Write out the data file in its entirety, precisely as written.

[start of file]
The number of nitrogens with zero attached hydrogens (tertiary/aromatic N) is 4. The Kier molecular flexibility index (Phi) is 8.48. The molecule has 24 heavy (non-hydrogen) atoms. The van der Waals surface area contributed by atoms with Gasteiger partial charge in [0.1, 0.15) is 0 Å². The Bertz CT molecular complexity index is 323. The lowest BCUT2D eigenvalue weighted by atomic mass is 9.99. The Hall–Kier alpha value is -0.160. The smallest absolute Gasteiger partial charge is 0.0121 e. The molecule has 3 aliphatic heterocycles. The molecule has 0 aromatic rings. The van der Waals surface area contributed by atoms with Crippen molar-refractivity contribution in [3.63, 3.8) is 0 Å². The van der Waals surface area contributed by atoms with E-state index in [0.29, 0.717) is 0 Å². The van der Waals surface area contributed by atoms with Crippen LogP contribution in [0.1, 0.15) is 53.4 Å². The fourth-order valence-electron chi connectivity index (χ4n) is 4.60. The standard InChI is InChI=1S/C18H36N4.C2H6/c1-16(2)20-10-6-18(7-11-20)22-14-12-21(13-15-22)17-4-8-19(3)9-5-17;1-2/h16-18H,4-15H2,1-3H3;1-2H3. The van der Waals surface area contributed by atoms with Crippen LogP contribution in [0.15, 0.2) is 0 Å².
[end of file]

The number of nitrogens with zero attached hydrogens (tertiary/aromatic N) is 4. The Kier molecular flexibility index (Phi) is 8.48. The molecule has 24 heavy (non-hydrogen) atoms. The van der Waals surface area contributed by atoms with Gasteiger partial charge in [0.1, 0.15) is 0 Å². The Bertz CT molecular complexity index is 323. The lowest BCUT2D eigenvalue weighted by atomic mass is 9.99. The Hall–Kier alpha value is -0.160. The smallest absolute Gasteiger partial charge is 0.0121 e. The molecule has 3 aliphatic heterocycles. The molecule has 0 aromatic rings. The van der Waals surface area contributed by atoms with Crippen molar-refractivity contribution in [3.63, 3.8) is 0 Å². The van der Waals surface area contributed by atoms with E-state index in [0.29, 0.717) is 0 Å². The van der Waals surface area contributed by atoms with Crippen LogP contribution in [0.1, 0.15) is 53.4 Å². The fourth-order valence-electron chi connectivity index (χ4n) is 4.60. The standard InChI is InChI=1S/C18H36N4.C2H6/c1-16(2)20-10-6-18(7-11-20)22-14-12-21(13-15-22)17-4-8-19(3)9-5-17;1-2/h16-18H,4-15H2,1-3H3;1-2H3. The van der Waals surface area contributed by atoms with Crippen LogP contribution in [0.15, 0.2) is 0 Å².